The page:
Online threats to our children are sometimes closer to home than we think - Tom Wood

For parents of teenage girls, the death of 15-year old Mhari O’Neill is a worst nightmare. Mhari’s story is a very modern tragedy. Having met a young man online but never in person, Mhari agreed to meet him in Edinburgh on a cold winter day. Her 18-year-old date, Ewan Fulton, plied her with vodka till she was insensible, then abandoned her, partially clothed, to die of hypothermia in the night.

Mhari O'Neill who was found dead on Edinburgh's Calton Hill
Mhari O'Neill who was found dead on Edinburgh's Calton Hill

Looking at pictures of Mhari you wonder what persuaded such a smart young girl to meet a complete stranger in such circumstances. The answer – social media and particularly the norms of messaging apps designed specifically for teenage dating.

Fatalists will point out that such tragedies are timeless, social media or not. But the truth is that Mhari would never crossed the path of her killer had it not been for social media. It is also unlikely that had they met in more conventional circumstances and got to know each other, that he would have treated her with such utter disregard.

In many ways of course, it is too late. Social media has now infiltrated our lives, bringing enormous benefits and dangers for the unwary and especially the young. The dangers are grave, especially in the area of sexual crime and harassment.

Social media has now infiltrated our lives, bringing enormous benefits and dangers for the unwary


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A recent report from an online helpline for children revealed hundreds of instances of sexual harassment, many of which were serious enough to report to police. OFSTED has also recently published a larger piece of research with the same conclusions. Again social media played a prime role.

It is serious, peer pressure and the onslaught of online porn is insidious. But we must beware.

It is easy to frame this new outrage as further evidence in the gender war – the case against men – but it is much more complicated than that .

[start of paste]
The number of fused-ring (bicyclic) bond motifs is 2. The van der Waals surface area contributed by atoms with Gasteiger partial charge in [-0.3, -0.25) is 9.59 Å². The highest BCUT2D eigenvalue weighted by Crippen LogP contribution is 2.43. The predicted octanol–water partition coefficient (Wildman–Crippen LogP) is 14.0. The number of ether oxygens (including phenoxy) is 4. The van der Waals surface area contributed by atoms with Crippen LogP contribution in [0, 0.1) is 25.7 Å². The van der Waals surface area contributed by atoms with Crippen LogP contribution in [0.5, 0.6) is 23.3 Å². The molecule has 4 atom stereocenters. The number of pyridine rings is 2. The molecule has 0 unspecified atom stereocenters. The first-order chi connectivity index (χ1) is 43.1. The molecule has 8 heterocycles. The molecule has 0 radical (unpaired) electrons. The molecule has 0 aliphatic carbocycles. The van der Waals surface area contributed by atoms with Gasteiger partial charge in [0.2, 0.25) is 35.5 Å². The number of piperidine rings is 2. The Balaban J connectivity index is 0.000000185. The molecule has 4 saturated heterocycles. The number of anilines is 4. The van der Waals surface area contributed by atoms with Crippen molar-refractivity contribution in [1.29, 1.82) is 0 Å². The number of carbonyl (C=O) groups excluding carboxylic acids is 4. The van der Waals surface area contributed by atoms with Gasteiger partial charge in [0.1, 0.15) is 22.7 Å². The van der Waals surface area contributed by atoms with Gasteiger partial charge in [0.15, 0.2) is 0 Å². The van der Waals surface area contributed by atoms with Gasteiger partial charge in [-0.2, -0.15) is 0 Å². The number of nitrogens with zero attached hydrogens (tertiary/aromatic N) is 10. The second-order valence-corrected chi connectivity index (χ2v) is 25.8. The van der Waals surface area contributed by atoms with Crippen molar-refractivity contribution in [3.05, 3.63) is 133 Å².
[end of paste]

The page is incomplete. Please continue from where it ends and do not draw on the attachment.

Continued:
A few years ago I was involved in organising a survey of 14-year-olds at a large secondary school. There had been reports of sexual predators in the area, so we sent out an anonymised questionnaire seeking information .


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The response was unequivocal, most of the girls and a good number of the boys reported incidents of what they perceived as sexual harassment. Not by older men or strangers but by their peers, their classmates or the boy next door.

And once again there was seldom any personal contact, the virtual world of social media was the conduit.

Closer examination revealed some serious cases, indecent images sent or requested was common, sexual bullying was widespread. But other reports were more difficult. Some seemed more like inept attempts to meet a girl or boy they fancied. Courtship rites of passage but without the norms of personal relationships. For some, their only crime was being young and gauche in the unforgiving world of social media.

We must be careful as we pick our way through this social/criminal minefield.


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We must ignore the simplistic voices who would cast this as a simple – girls equal victims, boys equal predators. Our young people deserve better. We need to help, not stigmatise.

As for social media – and particularly kids’ chat sites – they deserve the same health warning as carried on a packet of cigarettes.

Tom Wood is a writer and former Deputy Chief Constable.


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